H.R.Rep.No.737 to accompany S. 1850, 85th Cong. 2d Sess. (1958)
See Treaty of Mutual Understanding and Cooperation between the United States and the Republic of Panama, 72 Stat. 405, and the Memorandum of Understanding accompanying the treaty
For other employees who have been excluded from various provisions of this subchapter, see 5 C.F.R. § 1201.100 (1964 ed.). Note 5 C.F.R. § 1201.3 (1964 ed.)
The contention that the regulations take away a needed monetary benefit should be addressed to the Secretary, possibly in a properly conducted administrative hearing, or to Congress. This Court cannot substitute its judgment for the Secretary's
Lest we are misunderstood, we make no comment as to the correctness of the proceedings leading to the promulgation of the challenged regulations. Neither has there been any suggestion or indication that the regulations were promulgated in violation of proper administrative rules.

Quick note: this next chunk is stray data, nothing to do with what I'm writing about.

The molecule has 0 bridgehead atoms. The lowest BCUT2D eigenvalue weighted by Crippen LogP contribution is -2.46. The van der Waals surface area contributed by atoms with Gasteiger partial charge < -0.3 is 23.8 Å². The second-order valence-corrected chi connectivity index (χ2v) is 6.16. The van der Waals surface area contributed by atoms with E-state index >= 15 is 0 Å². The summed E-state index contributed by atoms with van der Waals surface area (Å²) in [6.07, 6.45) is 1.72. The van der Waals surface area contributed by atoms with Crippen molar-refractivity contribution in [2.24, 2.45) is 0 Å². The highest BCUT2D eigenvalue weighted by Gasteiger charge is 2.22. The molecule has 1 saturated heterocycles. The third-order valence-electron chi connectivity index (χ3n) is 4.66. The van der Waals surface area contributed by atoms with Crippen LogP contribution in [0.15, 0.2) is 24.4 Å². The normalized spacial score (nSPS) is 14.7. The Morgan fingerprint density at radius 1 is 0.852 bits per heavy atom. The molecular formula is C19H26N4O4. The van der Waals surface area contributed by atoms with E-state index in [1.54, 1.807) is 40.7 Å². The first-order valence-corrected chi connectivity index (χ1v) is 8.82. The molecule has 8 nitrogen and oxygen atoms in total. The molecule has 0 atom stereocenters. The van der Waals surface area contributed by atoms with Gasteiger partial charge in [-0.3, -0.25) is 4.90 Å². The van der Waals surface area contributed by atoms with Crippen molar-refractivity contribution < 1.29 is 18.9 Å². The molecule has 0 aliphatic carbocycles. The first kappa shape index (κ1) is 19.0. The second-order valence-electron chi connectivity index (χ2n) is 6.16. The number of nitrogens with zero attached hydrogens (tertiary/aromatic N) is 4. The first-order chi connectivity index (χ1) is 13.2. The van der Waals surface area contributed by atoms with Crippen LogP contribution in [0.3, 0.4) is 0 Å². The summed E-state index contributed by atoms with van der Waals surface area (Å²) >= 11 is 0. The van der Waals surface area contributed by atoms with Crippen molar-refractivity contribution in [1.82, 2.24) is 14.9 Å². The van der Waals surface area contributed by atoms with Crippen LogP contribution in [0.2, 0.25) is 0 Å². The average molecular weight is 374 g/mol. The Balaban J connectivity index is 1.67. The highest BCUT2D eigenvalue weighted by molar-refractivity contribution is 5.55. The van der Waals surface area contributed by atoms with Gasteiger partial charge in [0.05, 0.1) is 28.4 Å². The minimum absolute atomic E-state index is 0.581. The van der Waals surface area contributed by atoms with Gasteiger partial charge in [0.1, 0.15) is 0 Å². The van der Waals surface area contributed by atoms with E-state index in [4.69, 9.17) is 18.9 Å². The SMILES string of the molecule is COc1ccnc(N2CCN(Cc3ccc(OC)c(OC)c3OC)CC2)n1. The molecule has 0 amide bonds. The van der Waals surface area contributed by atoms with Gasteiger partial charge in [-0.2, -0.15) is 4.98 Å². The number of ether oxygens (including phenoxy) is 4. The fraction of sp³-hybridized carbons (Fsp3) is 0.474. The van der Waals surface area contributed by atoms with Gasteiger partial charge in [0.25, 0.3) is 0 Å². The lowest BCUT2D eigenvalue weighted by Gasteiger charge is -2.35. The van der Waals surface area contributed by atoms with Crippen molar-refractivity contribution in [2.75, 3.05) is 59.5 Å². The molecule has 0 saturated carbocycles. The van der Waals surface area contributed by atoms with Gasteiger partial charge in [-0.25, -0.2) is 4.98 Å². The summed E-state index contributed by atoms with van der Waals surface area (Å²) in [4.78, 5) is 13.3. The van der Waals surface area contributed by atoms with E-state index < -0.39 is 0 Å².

WISDOM, Circuit Judge (specially concurring):
I concur in the result and in that portion of the majority's opinion dealing with the merits. I question whether the Secretary of the Army was an indispensable party. Even though we hold against the plaintiffs on the merits, their theory of the case is that the injunction against the Canal Zone government was sought only to prevent enforcement of the 1964 Amendment. This injunction, as the plaintiffs contend, would leave in effect the original 25 per cent regulation. The superior officer, therefore, would not be required to act in order for the plaintiffs to obtain the relief they seek. See Estrada v. Ahrens, 5 Cir., 1961, 296 F.2d 690; Jaffe, Judicial Control of Administrative Action 157 (1965); Davis, Administrative Law Treatise § 27.08.